Real intellectual courage

Every now and then when I read an editorial by Thomas Sowell or Walter E. Williams, or hear Clarence Thomas's name on a Supreme Court vote, or read about Ward Connerly and his anti-affirmative action referendums, I think about the lonely lives these guys must lead.

It takes a lot of courage to speak honestly if you're a conservative black, because  you will inevitably be scorned by other blacks, and called an "Uncle Tom."

The NY Post runs editorials by Thomas Sowell occasionally, and these have a consistently conservative bent. One attack on him by Patricia Roberts Harris, an official in the Carter administration, was typical. According to Wkipedia:

[Harris] once said that Sowell and Walter E. Williams "don't know what poverty is." Sowell called her position "a pathetic sign of intellectual bankruptcy," saying that he "was almost 9 years old before [he] lived in a home with [hot] running water" and that she "was a campus social leader in an 'exclusive sorority' - meaning that it was for middle-class (light-skinned) women" while he worked full-time and went to [the same college] at night."

(Williams grew up in a housing project.)

Clarence Thomas is widely derided in the black community for his conservative views. His most famous critic was Anita Hill, who had worked for Thomas at the Department of Education and later at the EEOC, who accused him during his confirmation hearings of asking if someone had put a pubic hair on his Coca Cola can and talking about porn to her. We'll never know for sure who was telling the truth in that he said-she said controversy; what we do know is that after their professional association ended, Hill later talked with Thomas on the phone, met with him, and even dined with him.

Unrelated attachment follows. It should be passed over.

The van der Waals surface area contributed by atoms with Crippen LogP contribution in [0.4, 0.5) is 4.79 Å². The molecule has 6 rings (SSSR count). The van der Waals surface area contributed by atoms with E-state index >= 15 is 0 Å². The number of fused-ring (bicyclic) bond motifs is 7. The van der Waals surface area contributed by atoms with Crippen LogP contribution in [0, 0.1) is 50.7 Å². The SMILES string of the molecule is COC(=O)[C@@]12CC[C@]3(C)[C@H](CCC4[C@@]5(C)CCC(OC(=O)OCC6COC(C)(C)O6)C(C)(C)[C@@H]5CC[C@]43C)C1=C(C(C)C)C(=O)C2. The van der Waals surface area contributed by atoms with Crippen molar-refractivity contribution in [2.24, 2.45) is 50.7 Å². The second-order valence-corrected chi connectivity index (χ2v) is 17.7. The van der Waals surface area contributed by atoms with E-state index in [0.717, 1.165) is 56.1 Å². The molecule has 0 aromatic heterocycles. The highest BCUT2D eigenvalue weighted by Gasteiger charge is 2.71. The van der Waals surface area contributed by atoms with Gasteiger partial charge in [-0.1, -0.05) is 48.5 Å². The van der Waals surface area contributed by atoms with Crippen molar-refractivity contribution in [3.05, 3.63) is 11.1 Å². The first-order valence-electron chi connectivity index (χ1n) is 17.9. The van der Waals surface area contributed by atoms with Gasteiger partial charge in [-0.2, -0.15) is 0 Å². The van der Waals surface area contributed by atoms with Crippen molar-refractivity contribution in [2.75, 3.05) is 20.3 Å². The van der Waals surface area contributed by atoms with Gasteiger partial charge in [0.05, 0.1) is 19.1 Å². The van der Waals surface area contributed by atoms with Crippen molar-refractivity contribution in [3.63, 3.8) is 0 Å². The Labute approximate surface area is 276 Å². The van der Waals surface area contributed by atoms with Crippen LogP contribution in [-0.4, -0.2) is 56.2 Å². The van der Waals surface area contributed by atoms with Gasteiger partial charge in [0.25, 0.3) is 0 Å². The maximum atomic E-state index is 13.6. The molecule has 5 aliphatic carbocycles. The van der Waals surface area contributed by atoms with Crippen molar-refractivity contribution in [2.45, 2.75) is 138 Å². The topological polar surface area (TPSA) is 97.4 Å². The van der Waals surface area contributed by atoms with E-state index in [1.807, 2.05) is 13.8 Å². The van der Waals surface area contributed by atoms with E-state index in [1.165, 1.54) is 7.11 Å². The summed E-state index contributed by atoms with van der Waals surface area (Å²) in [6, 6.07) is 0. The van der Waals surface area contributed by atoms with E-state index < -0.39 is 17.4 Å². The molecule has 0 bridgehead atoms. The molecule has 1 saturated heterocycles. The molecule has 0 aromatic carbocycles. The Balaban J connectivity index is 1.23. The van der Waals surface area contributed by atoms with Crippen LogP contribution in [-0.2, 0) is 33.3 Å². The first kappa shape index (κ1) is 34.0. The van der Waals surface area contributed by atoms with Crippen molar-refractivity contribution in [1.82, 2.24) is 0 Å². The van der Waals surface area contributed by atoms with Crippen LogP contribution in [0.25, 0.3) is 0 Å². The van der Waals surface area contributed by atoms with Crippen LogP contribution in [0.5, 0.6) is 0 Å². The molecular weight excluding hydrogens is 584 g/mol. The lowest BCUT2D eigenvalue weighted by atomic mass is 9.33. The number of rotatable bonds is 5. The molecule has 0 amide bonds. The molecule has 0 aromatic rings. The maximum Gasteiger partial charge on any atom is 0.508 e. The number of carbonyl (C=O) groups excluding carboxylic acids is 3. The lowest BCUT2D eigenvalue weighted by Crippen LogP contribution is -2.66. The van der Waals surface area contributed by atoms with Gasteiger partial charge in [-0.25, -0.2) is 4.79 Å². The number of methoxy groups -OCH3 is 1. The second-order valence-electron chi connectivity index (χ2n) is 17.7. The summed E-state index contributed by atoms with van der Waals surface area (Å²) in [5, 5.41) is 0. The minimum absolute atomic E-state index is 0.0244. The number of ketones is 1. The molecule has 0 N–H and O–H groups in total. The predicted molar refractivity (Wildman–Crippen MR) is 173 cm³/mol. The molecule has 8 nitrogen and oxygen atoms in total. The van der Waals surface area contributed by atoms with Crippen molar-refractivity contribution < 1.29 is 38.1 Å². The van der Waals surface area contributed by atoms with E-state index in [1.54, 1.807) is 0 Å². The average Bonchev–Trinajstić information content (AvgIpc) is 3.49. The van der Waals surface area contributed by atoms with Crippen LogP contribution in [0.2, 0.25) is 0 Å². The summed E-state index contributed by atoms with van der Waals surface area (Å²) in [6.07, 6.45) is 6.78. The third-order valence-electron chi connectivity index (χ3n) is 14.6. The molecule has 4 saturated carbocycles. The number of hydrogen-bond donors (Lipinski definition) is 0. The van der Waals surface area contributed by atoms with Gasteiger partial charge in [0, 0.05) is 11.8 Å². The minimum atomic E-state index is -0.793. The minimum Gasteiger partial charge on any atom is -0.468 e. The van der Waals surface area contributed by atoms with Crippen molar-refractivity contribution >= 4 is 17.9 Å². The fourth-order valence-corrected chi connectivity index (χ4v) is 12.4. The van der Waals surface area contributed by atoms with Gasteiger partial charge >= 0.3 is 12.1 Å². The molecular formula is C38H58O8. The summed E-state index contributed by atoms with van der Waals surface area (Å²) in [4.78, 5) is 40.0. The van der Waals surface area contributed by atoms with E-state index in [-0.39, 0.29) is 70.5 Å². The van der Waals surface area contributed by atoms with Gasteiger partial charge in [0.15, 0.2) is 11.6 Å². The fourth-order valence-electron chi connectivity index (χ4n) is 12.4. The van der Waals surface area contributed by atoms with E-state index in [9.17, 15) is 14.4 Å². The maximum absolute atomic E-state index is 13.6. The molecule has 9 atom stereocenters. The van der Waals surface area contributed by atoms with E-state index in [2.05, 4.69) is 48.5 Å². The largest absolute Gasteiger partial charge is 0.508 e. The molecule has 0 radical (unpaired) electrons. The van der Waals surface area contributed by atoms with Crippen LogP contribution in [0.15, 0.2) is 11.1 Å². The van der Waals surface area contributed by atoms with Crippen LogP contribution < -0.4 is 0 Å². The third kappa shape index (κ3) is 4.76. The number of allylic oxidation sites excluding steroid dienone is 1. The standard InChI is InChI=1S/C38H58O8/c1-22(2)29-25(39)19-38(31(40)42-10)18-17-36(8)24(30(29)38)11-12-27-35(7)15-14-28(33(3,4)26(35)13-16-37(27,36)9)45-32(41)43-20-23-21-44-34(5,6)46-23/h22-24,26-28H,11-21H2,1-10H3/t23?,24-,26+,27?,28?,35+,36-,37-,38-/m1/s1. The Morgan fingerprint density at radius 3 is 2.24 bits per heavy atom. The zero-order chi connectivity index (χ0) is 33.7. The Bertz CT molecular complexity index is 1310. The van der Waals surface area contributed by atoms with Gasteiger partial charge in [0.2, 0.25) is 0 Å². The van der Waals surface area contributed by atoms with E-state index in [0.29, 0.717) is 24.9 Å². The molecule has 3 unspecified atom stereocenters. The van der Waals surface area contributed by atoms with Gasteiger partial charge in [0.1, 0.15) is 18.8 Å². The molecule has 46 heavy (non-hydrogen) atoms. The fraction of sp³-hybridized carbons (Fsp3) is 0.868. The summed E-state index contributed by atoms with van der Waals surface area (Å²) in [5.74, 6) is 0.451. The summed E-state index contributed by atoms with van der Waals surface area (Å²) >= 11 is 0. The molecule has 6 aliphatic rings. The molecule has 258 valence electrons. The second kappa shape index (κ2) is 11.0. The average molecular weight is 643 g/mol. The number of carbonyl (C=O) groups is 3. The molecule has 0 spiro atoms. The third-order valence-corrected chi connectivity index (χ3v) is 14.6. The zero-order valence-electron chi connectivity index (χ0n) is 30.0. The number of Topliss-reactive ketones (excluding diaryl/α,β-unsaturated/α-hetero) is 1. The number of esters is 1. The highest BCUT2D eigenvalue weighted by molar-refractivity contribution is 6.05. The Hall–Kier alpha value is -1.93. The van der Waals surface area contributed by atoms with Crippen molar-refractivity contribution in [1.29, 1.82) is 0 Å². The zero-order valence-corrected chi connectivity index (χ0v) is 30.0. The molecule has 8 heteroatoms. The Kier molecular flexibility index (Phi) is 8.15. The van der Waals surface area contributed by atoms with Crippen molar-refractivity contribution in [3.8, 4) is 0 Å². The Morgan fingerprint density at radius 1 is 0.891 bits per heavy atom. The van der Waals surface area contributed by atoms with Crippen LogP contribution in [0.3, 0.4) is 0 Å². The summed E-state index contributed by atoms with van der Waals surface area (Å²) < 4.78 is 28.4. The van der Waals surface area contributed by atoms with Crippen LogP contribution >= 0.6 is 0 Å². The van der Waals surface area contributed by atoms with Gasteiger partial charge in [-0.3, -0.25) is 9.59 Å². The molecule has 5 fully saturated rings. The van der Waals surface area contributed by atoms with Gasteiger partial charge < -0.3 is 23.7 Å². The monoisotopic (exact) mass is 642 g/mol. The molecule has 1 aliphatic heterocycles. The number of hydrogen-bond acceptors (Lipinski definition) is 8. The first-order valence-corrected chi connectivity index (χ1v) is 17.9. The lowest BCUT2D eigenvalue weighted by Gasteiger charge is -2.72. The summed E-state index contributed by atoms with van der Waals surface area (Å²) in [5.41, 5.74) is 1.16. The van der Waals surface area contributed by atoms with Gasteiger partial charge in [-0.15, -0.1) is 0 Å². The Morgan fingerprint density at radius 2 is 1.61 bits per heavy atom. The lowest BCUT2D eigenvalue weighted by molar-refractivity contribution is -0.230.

Ward Connerly led anti-affirmative action referendums in several states (all successful, although several were partially overridden by the courts). In 1995, then California State Senator Diane Watson said about him, "He's married to a white woman. He wants to be white. He wants a colorless society. He has no ethnic pride. He doesn't want to be black."

If you're black, and advocate what's best for the country as a whole rather than just what's best for blacks, you're looked upon as a traitor. You will be ostracized by the black community, made an outcast from your own tribe.

And then, you can't really take comfort hanging out with white people. Whites may befriend you, but most of them will still be strangely awkward around you, especially the liberal whites.

Most people can't take this, so they stay on the reservation. After all, who wants to be thought of as Benedict Arnold -- even if he's right?

Not that many people have the courage of their convictions. The fellows I've just mentioned do. I salute them.